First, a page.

• Yeah, I reviewed volume 1 of the Annotated Sandman for PopMatters. It’s a wonderful book but it’s a bit like trying to read one of those giant medieval tomes. You have to make sure you’re sitting in a pretty wide chair. :)

  3. Great article. I have a couple random thoughts.

    There’s a principle in economics that you want to provide multiple options in order to eke out extra dollars people are willing to pay. So if someone’s willing to spend $5 for a cup of coffee, and someone else is unwilling to pay more than $1, you offer differentiated products so that you still capture that $1 order, but you also provide a “fancy” experience for the $5 customer, which actually has a lot higher profit margin (the syrups added are cheap, and the nice design in the foam take a few seconds to do, but is valued very highly by the customer).

    This is an old idea, but it’s become increasingly common. And I see it everywhere now. So for $15, you can get the “basic” book, maybe even in a manga-sized edition; that’s the remnants of the democratized experience, designed to get the price down as much as possible. But for $30, you can get it in a hardcover, with some extras that don’t cost much but mean a lot to fans. And for $100, you can get the oversized hardcover. Reading those larger pages, it’s actually a different book. Then you can get the limited editions with signed plates, if you want.

    I personally like those pretty oversized hardcovers (I’m part of the problem too, as you point out), but I hate all the variant covers and extra tiers in between. Two different levels of experience — one as cheap as possible, for everyone, and another for those who want the nice paper and oversized pages and are willing to pay for it — is about as much as I can understand. In some cases, I get lost in all the editions, and it makes me feel like the art itself has been compromised — not ethically compromised, necessarily, but made unnecessarily complex in its presentation. (I can’t help but think of my call for simplified comics Kickstarters, although I think my idea hasn’t been embraced.)

    And yeah, this has been going on a long time. You could theoretically say that adding a new short story to that short story collection, to get us to buy the new edition, was a money grab. Although it did add value, and the creators were glad to do it. Heck, in theory the hardback preceding the paperback was an example of this same thing.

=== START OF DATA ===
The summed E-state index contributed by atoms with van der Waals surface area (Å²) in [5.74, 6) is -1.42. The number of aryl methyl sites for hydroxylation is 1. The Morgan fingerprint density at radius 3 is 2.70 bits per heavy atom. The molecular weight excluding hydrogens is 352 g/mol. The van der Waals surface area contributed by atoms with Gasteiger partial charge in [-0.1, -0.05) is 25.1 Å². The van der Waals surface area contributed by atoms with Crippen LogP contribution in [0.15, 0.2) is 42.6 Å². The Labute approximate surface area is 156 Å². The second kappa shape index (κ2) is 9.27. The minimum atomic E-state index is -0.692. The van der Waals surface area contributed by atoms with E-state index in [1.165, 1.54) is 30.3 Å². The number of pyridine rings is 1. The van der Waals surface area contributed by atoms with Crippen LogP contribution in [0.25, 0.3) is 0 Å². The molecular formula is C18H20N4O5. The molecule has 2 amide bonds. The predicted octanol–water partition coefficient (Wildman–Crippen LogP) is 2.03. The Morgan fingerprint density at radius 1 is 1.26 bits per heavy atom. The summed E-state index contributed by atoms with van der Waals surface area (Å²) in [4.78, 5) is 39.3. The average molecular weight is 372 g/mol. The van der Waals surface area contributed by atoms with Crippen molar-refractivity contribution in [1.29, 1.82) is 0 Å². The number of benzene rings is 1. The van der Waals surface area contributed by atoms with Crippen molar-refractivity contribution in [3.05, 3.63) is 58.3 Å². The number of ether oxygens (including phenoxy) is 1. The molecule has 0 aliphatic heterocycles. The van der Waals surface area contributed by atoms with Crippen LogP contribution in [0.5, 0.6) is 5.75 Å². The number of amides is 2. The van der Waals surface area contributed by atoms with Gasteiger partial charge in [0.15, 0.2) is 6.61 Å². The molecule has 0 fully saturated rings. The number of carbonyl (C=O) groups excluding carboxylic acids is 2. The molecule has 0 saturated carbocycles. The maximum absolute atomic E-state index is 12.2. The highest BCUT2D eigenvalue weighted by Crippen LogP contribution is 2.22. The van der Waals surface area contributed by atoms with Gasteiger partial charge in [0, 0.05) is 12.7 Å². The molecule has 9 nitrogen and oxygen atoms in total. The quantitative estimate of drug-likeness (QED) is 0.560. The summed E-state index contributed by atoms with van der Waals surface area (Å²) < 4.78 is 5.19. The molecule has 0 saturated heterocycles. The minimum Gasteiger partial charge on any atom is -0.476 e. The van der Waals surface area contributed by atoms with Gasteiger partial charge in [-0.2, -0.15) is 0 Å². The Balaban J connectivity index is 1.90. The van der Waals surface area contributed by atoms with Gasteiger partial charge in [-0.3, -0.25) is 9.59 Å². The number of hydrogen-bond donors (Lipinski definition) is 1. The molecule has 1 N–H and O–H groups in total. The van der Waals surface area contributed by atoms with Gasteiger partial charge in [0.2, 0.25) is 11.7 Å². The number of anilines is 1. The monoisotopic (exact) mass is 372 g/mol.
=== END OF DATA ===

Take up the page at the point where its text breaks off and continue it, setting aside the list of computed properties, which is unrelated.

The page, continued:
Sorry to go on. I just find this a fascinating topic.

    Okay, second observation:

    When DC added pages for the collected edition of “The Wake,” the new pages were reprinted in The Dreaming. Of course, The Sandman was the first continuing series (other than Cerebus, I think) to be collected entirely in trade paperbacks. This was still kind of a new practice, and there seemed to be a desire, for those who bought the single issues, to give them these new pages.

    In part, this was out of a sense of fairness. But for me, it was also intellectually “clean”: the whole story was in the issues and in the collections, even if you had to jump around a little in the issues to read the whole story. There was a relationship between the issues and the collections at that time was more like the two existed in parallel, neither necessarily superior.

    I don’t think the pages added to the second Death mini-series — just a few months later — were reprinted in The Dreaming. In part, that was because Death was arguably a side series. But you could argue this was also the point at which the collections definitively became the final product, and the issues became what we now regard them: as a first draft, vehicles to generate and subsidize the production of pages for eventual collection.

    (Of course, there were silent modifications to earlier Sandman collections, especially to that first volume, including redrawn pages. But those didn’t get any publicity at the time and were apparently intended to fly under the radar.)

    So I guess you could say Sandman is a key series here — not only in the development of the collection edition to begin with, but in the continuing development of differentiated collections at different price points.

    Again, sorry to go on so long, Greg! But ya make me think, you know!

    • Thanks Julian. This has been the most difficult of these columns for me to write because the more you start breaking down the many variables, formats, and scenarios, the harder it gets to it gets to keep straight what you’re trying to say. There’s an old SNL skit with Chevy Chase as Gerald Ford during a Presidential debate. The questioner starts rattling off a number of economic statistics and Chase’s eyes slowly start to cross. Well, as you started breaking down the different places where you could find the extra Sandman pages in some of those stories my eyes started to cross too. There are so many different issues that are tangentially related to the topic and so many different labels and classifications … sigh.

      I do think you’re right about the oversized books actually being “a different book.” That was my experience too, which was part of what started this whole train of thought.

  4. “What’s great about this country is that America started the tradition where the richest consumers buy essentially the same things as the poorest. You can be watching TV and see Coca Cola, and you know that the President drinks Coca Cola, Liz Taylor drinks Coca Cola, and just think, you can drink Coca Cola, too. A coke is a coke and no amount of money can get you a better coke than the one the bum on the corner is drinking. All the cokes are the same and all the cokes are good. Liz Taylor knows it, the President knows it, the bum knows it, and you know it.”

    –Andy Warhol (The Philosophy of Andy Warhol, 1975)